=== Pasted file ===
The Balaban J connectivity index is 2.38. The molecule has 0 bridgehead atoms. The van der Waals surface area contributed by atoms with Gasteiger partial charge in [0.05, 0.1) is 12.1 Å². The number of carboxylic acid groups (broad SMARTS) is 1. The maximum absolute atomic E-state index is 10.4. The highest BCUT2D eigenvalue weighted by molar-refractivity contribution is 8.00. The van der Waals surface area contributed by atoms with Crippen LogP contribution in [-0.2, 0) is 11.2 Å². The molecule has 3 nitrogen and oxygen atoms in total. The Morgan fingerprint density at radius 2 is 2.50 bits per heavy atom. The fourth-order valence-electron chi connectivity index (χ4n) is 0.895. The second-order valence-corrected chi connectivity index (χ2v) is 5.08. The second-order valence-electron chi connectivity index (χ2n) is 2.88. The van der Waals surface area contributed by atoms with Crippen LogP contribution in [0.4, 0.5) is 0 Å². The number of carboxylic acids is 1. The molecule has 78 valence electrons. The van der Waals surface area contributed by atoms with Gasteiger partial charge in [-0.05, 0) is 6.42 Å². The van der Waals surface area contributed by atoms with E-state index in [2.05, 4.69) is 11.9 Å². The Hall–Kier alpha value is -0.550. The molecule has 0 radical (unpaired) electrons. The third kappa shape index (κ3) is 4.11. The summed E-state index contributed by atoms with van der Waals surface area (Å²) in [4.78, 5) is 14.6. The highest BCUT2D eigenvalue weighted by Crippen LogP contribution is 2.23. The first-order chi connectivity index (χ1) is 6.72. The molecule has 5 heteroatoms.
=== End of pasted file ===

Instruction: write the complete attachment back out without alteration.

The Balaban J connectivity index is 2.38. The molecule has 0 bridgehead atoms. The van der Waals surface area contributed by atoms with Gasteiger partial charge in [0.05, 0.1) is 12.1 Å². The number of carboxylic acid groups (broad SMARTS) is 1. The maximum absolute atomic E-state index is 10.4. The highest BCUT2D eigenvalue weighted by molar-refractivity contribution is 8.00. The van der Waals surface area contributed by atoms with Crippen LogP contribution in [-0.2, 0) is 11.2 Å². The molecule has 3 nitrogen and oxygen atoms in total. The Morgan fingerprint density at radius 2 is 2.50 bits per heavy atom. The fourth-order valence-electron chi connectivity index (χ4n) is 0.895. The second-order valence-corrected chi connectivity index (χ2v) is 5.08. The second-order valence-electron chi connectivity index (χ2n) is 2.88. The van der Waals surface area contributed by atoms with Crippen LogP contribution in [0.4, 0.5) is 0 Å². The number of carboxylic acids is 1. The molecule has 78 valence electrons. The van der Waals surface area contributed by atoms with Gasteiger partial charge in [-0.05, 0) is 6.42 Å². The van der Waals surface area contributed by atoms with E-state index in [2.05, 4.69) is 11.9 Å². The Hall–Kier alpha value is -0.550. The molecule has 0 radical (unpaired) electrons. The third kappa shape index (κ3) is 4.11. The summed E-state index contributed by atoms with van der Waals surface area (Å²) in [4.78, 5) is 14.6. The highest BCUT2D eigenvalue weighted by Crippen LogP contribution is 2.23. The first-order chi connectivity index (χ1) is 6.72. The molecule has 5 heteroatoms.